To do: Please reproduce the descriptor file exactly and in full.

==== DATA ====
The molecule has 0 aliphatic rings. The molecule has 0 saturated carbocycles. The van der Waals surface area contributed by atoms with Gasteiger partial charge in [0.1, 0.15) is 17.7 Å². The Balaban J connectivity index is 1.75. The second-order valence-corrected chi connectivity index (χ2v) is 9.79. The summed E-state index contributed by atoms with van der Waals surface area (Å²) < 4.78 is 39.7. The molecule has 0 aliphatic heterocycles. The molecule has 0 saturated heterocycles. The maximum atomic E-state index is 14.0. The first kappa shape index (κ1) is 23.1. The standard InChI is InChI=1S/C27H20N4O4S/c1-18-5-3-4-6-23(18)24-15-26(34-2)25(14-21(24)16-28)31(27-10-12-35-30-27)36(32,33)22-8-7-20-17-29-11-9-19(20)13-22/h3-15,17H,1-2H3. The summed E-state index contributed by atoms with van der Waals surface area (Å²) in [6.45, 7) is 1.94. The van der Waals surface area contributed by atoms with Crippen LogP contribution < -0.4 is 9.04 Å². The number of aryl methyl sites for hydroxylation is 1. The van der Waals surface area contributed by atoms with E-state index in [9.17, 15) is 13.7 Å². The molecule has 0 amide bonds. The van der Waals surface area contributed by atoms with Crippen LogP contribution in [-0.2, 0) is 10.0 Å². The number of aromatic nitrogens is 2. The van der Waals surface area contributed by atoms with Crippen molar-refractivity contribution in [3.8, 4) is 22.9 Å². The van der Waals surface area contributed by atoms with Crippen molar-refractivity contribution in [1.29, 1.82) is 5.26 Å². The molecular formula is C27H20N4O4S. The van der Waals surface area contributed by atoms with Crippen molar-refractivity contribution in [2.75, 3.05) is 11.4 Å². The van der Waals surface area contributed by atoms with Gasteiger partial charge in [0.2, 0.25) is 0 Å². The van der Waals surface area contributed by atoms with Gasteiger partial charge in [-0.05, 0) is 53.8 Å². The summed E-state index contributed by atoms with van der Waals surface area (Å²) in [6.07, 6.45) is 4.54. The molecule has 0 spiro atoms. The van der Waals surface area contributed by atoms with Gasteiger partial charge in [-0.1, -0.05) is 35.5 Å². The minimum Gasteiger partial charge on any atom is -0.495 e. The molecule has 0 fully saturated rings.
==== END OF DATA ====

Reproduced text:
The molecule has 0 aliphatic rings. The molecule has 0 saturated carbocycles. The van der Waals surface area contributed by atoms with Gasteiger partial charge in [0.1, 0.15) is 17.7 Å². The Balaban J connectivity index is 1.75. The second-order valence-corrected chi connectivity index (χ2v) is 9.79. The summed E-state index contributed by atoms with van der Waals surface area (Å²) < 4.78 is 39.7. The molecule has 0 aliphatic heterocycles. The molecule has 0 saturated heterocycles. The maximum atomic E-state index is 14.0. The first kappa shape index (κ1) is 23.1. The standard InChI is InChI=1S/C27H20N4O4S/c1-18-5-3-4-6-23(18)24-15-26(34-2)25(14-21(24)16-28)31(27-10-12-35-30-27)36(32,33)22-8-7-20-17-29-11-9-19(20)13-22/h3-15,17H,1-2H3. The summed E-state index contributed by atoms with van der Waals surface area (Å²) in [6.45, 7) is 1.94. The van der Waals surface area contributed by atoms with Crippen LogP contribution < -0.4 is 9.04 Å². The number of aryl methyl sites for hydroxylation is 1. The van der Waals surface area contributed by atoms with E-state index in [9.17, 15) is 13.7 Å². The molecule has 0 amide bonds. The van der Waals surface area contributed by atoms with Crippen LogP contribution in [-0.2, 0) is 10.0 Å². The number of aromatic nitrogens is 2. The van der Waals surface area contributed by atoms with Crippen molar-refractivity contribution in [3.8, 4) is 22.9 Å². The van der Waals surface area contributed by atoms with Crippen molar-refractivity contribution in [1.29, 1.82) is 5.26 Å². The molecular formula is C27H20N4O4S. The van der Waals surface area contributed by atoms with Crippen molar-refractivity contribution in [2.75, 3.05) is 11.4 Å². The van der Waals surface area contributed by atoms with Gasteiger partial charge in [0.2, 0.25) is 0 Å². The van der Waals surface area contributed by atoms with Gasteiger partial charge in [-0.05, 0) is 53.8 Å². The summed E-state index contributed by atoms with van der Waals surface area (Å²) in [6.07, 6.45) is 4.54. The molecule has 0 spiro atoms. The van der Waals surface area contributed by atoms with Gasteiger partial charge in [-0.1, -0.05) is 35.5 Å². The minimum Gasteiger partial charge on any atom is -0.495 e. The molecule has 0 fully saturated rings.